Iwi made river’s guardian
Raukawa will have a role in the governance of the Waikato River following the passing of a law in parliament on Thursday.
The final reading of the Ngati Tuwharetoa, Raukawa and Te Arawa River Iwi Waikato River Act 2010 passed by 113 votes to five.
The Act creates a co-governance framework for the Waikato River where the three iwi and Tainui will be formally involved in the management of the river.
Raukawa Settlement Trust chairman Chris McKenzie welcomed the bill’s passing.
‘‘This legislation provides real momentum for iwi to participate in a partnership focused on the restoration and protection of the health and well-being of the Waikato River,’’ he said.
Mr McKenzie said Raukawa were impatient to engage in processes and policies that would reverse the pollution of the river – waters that had nurtured Raukawa people for many hundreds of years.
‘‘For too many years Raukawa and other river iwi were left as voiceless spectators to the devastation of our cherished taonga, the river – provider of food, transportation and spiritual cleansing.
‘‘Its waters anointed our newborn and farewelled our departed. It was a sacred provider to be nurtured and protected for future generations.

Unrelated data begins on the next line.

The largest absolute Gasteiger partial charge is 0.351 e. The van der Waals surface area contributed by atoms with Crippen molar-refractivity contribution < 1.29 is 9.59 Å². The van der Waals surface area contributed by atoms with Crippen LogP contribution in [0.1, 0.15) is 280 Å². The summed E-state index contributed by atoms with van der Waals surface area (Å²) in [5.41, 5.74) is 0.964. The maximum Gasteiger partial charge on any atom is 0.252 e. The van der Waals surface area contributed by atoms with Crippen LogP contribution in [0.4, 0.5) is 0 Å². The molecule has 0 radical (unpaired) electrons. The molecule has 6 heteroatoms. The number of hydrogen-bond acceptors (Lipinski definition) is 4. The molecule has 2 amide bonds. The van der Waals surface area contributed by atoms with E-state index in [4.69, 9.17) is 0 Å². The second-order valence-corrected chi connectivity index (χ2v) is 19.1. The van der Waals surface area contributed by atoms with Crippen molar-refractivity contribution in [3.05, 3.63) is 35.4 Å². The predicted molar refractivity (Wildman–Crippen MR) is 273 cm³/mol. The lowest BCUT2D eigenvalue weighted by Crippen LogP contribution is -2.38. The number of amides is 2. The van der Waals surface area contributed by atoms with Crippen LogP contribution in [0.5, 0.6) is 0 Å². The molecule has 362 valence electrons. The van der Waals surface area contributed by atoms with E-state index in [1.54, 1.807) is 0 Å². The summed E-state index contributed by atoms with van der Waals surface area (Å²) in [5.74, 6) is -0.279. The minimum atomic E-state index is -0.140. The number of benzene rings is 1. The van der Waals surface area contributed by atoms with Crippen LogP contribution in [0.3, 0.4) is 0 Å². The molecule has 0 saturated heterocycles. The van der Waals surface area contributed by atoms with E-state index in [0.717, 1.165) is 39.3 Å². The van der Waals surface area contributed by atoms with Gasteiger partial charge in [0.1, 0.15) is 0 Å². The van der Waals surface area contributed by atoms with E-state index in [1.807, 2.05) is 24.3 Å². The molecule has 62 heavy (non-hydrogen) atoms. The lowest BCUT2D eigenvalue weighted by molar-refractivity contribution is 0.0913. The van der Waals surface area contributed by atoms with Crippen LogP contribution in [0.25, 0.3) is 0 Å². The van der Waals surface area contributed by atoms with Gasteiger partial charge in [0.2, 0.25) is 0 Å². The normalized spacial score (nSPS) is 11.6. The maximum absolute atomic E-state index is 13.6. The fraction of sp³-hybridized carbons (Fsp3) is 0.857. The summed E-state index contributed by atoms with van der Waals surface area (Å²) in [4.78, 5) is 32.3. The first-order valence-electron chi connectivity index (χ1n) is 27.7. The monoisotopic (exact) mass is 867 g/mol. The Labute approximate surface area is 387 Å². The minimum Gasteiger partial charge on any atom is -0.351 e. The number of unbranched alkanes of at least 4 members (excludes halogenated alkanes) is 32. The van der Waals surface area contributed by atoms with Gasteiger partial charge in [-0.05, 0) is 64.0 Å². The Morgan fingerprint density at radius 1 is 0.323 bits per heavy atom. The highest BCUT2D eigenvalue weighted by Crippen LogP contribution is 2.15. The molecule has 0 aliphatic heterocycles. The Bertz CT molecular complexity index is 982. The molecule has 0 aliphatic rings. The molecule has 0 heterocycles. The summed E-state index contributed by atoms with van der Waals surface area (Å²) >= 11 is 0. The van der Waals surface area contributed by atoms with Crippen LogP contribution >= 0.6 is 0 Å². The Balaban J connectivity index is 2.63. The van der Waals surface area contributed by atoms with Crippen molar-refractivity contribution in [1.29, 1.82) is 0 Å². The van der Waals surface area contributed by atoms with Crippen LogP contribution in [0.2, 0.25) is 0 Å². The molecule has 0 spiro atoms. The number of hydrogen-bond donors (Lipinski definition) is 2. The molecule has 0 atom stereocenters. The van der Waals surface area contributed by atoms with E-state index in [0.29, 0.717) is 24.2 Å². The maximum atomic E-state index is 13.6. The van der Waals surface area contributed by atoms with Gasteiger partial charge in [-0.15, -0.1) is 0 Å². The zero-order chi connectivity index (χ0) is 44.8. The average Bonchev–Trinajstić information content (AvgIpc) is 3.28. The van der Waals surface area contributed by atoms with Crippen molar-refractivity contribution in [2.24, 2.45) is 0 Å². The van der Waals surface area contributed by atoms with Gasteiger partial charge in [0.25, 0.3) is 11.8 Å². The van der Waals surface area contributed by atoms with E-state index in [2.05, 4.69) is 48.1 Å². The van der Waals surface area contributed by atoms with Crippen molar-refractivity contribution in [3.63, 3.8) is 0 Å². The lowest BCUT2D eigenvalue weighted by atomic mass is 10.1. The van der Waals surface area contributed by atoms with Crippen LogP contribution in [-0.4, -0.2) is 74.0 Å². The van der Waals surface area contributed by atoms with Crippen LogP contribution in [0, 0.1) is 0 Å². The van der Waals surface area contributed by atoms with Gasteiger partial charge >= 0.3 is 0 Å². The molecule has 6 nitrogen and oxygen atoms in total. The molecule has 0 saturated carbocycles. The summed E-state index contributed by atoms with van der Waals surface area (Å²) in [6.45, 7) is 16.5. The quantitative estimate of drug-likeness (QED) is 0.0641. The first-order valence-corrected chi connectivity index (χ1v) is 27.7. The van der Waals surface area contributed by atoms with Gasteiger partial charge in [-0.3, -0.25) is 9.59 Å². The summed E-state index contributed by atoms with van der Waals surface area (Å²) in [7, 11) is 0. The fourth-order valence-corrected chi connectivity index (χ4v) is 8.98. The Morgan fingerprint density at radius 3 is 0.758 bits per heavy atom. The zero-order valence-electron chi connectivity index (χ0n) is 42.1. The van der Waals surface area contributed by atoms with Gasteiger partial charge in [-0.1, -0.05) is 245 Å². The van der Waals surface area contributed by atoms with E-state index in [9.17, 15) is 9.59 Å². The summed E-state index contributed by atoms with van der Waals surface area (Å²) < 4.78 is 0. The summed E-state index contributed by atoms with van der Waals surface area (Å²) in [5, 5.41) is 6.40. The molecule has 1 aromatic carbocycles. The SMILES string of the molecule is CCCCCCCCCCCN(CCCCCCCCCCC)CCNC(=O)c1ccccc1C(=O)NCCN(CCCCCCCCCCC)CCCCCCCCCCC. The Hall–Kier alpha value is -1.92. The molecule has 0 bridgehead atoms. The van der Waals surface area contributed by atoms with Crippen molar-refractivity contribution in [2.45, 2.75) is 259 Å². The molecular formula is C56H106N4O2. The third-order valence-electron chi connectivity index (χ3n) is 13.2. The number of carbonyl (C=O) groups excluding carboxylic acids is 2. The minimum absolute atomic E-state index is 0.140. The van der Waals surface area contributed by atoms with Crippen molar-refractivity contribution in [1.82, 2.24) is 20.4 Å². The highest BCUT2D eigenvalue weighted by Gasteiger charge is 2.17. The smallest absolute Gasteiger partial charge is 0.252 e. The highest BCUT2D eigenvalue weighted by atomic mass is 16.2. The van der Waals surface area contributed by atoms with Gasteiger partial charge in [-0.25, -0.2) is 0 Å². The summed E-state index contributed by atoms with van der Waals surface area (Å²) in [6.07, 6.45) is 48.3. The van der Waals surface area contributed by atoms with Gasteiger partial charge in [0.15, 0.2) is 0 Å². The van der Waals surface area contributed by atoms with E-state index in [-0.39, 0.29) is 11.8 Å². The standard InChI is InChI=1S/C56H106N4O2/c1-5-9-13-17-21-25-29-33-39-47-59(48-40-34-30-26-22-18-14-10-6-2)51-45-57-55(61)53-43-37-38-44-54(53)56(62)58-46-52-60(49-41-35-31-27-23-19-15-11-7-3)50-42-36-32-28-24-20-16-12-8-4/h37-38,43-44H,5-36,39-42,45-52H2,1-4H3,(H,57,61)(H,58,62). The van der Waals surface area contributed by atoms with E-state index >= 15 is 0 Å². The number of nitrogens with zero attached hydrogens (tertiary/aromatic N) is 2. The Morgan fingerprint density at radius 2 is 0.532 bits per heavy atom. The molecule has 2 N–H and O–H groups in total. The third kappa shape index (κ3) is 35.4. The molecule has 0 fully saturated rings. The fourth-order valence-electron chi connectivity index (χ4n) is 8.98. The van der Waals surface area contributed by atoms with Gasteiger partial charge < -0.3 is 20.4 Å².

‘‘ Raukawa congratulate the Government for having the fortitude to bring closure to the very real grievance of iwi around the Waikato River.’’
Raukawa are also in the final stages of settling their comprehensive land claims, Mr McKenzie said.
‘‘If the Crown can maintain its commitment and nerve we are confident we will very soon be able to shut the door on grievance and focus our energies on meeting the cultural, social and economic needs of our people – more than 20,000 tribal members – and in assisting where we can to lift the communities we share.
‘‘Today is a day of progress for our people and this nation, and we look forward to assisting with the protection and restoration of the Waikato River,’’ he said.
Taupo MP Louise Upston welcomed the passing of the bill into law which complements the Waikato-Tainui Raupatu Claims (Waikato River) Settlement Act 2010 passed earlier this year.
‘‘ The Waikato River is an important resource. At 425km it is the country’s longest and most significant river,’’ Mrs Upston said. The Government recognises the strategic importance of the Waikato River to the wellbeing of all New Zealanders she said.
Minister of Treaty Negotiations Chris Finlayson believes the Act ‘‘represents a further positive step towards the on-going protection and practical management of a major natural resource.
‘‘It is cause for optimism not only for the Crown, Ngati Tuwharetoa, Raukawa and Te Arawa but also for the Waikato region as a whole.’’